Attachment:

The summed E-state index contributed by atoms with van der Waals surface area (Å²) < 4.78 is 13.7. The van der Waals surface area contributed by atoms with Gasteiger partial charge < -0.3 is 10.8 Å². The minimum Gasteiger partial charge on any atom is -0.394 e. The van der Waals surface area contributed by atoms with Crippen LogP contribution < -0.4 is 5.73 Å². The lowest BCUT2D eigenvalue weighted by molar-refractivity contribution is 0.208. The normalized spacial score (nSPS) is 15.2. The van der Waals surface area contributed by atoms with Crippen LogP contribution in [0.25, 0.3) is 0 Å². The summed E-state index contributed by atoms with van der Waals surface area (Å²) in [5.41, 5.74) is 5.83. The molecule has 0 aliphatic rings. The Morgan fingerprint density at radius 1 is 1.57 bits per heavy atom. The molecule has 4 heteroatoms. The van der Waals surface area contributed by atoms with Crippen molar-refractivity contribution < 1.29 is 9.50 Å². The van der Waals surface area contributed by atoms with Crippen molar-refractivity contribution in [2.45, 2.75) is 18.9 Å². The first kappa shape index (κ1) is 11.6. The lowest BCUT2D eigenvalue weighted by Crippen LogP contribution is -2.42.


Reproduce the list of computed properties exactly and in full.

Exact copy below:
The summed E-state index contributed by atoms with van der Waals surface area (Å²) < 4.78 is 13.7. The van der Waals surface area contributed by atoms with Gasteiger partial charge < -0.3 is 10.8 Å². The minimum Gasteiger partial charge on any atom is -0.394 e. The van der Waals surface area contributed by atoms with Crippen LogP contribution < -0.4 is 5.73 Å². The lowest BCUT2D eigenvalue weighted by molar-refractivity contribution is 0.208. The normalized spacial score (nSPS) is 15.2. The van der Waals surface area contributed by atoms with Crippen LogP contribution in [0.25, 0.3) is 0 Å². The summed E-state index contributed by atoms with van der Waals surface area (Å²) in [5.41, 5.74) is 5.83. The molecule has 0 aliphatic rings. The Morgan fingerprint density at radius 1 is 1.57 bits per heavy atom. The molecule has 4 heteroatoms. The van der Waals surface area contributed by atoms with Crippen molar-refractivity contribution < 1.29 is 9.50 Å². The van der Waals surface area contributed by atoms with Crippen molar-refractivity contribution in [2.45, 2.75) is 18.9 Å². The first kappa shape index (κ1) is 11.6. The lowest BCUT2D eigenvalue weighted by Crippen LogP contribution is -2.42.